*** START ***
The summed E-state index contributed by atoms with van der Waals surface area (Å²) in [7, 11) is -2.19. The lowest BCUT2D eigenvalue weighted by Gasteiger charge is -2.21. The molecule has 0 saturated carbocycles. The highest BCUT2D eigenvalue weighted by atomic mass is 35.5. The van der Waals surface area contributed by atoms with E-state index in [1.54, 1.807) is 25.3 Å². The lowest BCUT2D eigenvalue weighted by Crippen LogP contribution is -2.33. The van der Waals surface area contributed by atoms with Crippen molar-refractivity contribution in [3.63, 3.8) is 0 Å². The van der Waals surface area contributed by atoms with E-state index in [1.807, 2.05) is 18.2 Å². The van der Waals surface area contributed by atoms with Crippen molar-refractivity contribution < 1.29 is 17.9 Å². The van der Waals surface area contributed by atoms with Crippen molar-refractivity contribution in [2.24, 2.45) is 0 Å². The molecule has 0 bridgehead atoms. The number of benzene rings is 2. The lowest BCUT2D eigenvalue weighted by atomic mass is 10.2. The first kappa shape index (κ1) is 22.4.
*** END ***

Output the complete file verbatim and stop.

The summed E-state index contributed by atoms with van der Waals surface area (Å²) in [7, 11) is -2.19. The lowest BCUT2D eigenvalue weighted by Gasteiger charge is -2.21. The molecule has 0 saturated carbocycles. The highest BCUT2D eigenvalue weighted by atomic mass is 35.5. The van der Waals surface area contributed by atoms with E-state index in [1.54, 1.807) is 25.3 Å². The lowest BCUT2D eigenvalue weighted by Crippen LogP contribution is -2.33. The van der Waals surface area contributed by atoms with Crippen molar-refractivity contribution in [3.63, 3.8) is 0 Å². The van der Waals surface area contributed by atoms with E-state index in [1.807, 2.05) is 18.2 Å². The van der Waals surface area contributed by atoms with Crippen molar-refractivity contribution < 1.29 is 17.9 Å². The van der Waals surface area contributed by atoms with Crippen molar-refractivity contribution in [2.24, 2.45) is 0 Å². The molecule has 0 bridgehead atoms. The number of benzene rings is 2. The lowest BCUT2D eigenvalue weighted by atomic mass is 10.2. The first kappa shape index (κ1) is 22.4.